UPS systems are an effective and established way of protecting yourself or your organisation against unexpected power failure. They are able to respond immediately and can prevent systems from going offline. Whilst they can provide cover before the main backup power kicks-in (or the mains power is restored), it is important to note that they are not in themselves a complete backup solution. Timing your UPS battery replacement is also extremely important.
Types of UPS battery
There are three main types of UPS batteries available: Lithium-ion, lead-acid, and sealed. Each has its own pros and cons. Because they are so important, it is crucial that UPS batteries are regularly tested. There are several different types of UPS battery testing that are commonplace.
Impedance testing for UPS batteries is a non-intrusive method that is designed to identify early signs of battery weakness or deterioration of individual cells within a battery. As it is non-invasive, it can be carried out on a live working battery system ‘in situ’ and usually takes only a few hours.
Impedance testing involves applying an AC current to the test plates via probes that are attached to the terminals. The internal impedance of the battery is measured in milliohms, with a higher reading indicating more deterioration. All major manufacturers give pre-defined thresholds, at which point they recommend complete UPS battery replacement.
Impedance testing is popular as it gives a general indication of the battery’s condition without negatively impacting functionality.
Regular impedance testing (at least twice a year) allows you to build up a detailed history of the battery condition for each cell. This will reduce the chances of battery failure and give you a rough idea as to when UPS battery replacement is required.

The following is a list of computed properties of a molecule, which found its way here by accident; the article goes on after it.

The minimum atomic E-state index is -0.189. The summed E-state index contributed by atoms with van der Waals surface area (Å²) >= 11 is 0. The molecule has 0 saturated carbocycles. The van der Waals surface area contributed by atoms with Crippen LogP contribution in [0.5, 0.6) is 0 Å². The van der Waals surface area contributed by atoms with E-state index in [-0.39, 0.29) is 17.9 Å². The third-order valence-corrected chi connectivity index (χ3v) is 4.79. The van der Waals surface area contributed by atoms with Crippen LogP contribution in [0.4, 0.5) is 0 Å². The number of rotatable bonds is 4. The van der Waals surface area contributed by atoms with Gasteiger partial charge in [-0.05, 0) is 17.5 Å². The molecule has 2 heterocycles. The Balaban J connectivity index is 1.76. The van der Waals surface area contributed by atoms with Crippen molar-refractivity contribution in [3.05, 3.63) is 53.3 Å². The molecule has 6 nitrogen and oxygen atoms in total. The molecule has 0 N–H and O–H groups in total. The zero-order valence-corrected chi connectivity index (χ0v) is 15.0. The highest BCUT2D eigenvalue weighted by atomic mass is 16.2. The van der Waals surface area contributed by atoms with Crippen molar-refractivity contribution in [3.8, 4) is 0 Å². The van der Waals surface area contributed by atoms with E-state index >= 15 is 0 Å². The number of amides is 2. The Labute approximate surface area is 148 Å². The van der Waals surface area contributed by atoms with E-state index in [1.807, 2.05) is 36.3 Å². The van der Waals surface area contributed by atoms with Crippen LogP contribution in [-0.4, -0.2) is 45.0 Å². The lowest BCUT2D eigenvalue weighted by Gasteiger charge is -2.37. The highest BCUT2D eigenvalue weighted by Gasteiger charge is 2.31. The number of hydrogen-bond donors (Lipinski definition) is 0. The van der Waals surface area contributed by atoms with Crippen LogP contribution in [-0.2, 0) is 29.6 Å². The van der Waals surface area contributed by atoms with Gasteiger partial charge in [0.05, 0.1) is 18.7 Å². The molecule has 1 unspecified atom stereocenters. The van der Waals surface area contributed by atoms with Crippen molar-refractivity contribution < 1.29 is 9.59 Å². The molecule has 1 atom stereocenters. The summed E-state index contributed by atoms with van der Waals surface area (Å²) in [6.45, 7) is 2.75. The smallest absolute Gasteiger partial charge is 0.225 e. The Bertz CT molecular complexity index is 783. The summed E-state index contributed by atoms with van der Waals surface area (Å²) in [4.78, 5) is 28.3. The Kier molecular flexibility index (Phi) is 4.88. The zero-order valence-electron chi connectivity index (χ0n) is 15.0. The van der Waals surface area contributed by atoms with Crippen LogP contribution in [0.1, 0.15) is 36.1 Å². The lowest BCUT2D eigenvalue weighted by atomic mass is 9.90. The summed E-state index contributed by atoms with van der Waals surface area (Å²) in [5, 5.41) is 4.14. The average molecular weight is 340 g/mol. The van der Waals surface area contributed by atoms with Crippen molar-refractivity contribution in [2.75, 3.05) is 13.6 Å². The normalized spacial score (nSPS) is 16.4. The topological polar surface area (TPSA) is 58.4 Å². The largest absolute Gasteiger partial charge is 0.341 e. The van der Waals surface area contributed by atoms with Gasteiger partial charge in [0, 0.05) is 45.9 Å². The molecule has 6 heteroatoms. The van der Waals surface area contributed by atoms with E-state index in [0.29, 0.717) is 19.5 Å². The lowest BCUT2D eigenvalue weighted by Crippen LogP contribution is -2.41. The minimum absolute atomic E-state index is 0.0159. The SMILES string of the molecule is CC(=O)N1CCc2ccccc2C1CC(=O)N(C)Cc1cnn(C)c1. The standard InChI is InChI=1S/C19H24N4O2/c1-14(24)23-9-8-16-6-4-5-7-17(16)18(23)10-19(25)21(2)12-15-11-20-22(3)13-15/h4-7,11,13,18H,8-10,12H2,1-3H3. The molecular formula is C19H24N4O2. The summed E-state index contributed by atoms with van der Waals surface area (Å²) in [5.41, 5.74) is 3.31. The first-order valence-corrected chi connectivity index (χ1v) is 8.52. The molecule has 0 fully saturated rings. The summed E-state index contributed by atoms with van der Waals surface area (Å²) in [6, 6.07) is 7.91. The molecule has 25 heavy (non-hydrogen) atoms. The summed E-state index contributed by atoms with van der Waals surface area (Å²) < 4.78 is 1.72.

This form of testing is much quicker and simpler than other types. The main disadvantage is that it only gives a broad indication of condition rather than a detailed analysis.
This is another non-invasive type of battery testing. It involves using probes on the terminals, which measure the response to current/voltage signals that are passed into the battery. The results of these tests are cross-referenced against performance data from ‘healthy’ batteries. Common markers that are compared include sulphation and electrolyte dry-out.
Traditionally, electro-chemical tests were undertaken in laboratories to predict the likelihood of battery failure occurring on space vehicles or satellites, Nowadays, they can be used in a wide variety of contexts and there are portable hand-held testing units.
Because electro-chemical testing measures electrolyte dry-out and sulphation rather than merely impedance, it is believed to provide a more accurate and detailed picture of the battery’s condition. Any blocks that are identified as failing can be either be recharged at a higher rate in order to reduce sulphation or replaced entirely if necessary.
Load Bank/Discharge Testing
This type of testing is regarded as the most comprehensive and is, strictly speaking, the only type that determines the capacity of the battery string. This method is essentially an audit of the battery condition under both normal and peak loads. This test demonstrates which cells are able to hold their charge and indicates which ones may be nearing the end of their useful service life.
There are two main types of load banks that can be used for UPS testing: AC and DC Resistive load banks and reactive load banks. Both are effective in different situations.
Partial Discharge Testing
This type of testing involves discharging the batteries – but only up to 80%. This means that although they will be out of action, they should be available again within 10 hours. If there is a fault that needs the UPS to run off its batteries, it can do so, although only at 20% of full capacity.
UPS battery replacement When your tests indicate that your UPS battery is nearing the end of its service life, it is important to get the best new battery. UPS batteries vary in quality, but it is fair to say that those with a premium cost will generally provide better performance and last longer.
To summarise, UPS batteries can save the day in the event of a power cut, so regular testing and replacement (when needed) – are both extremely important.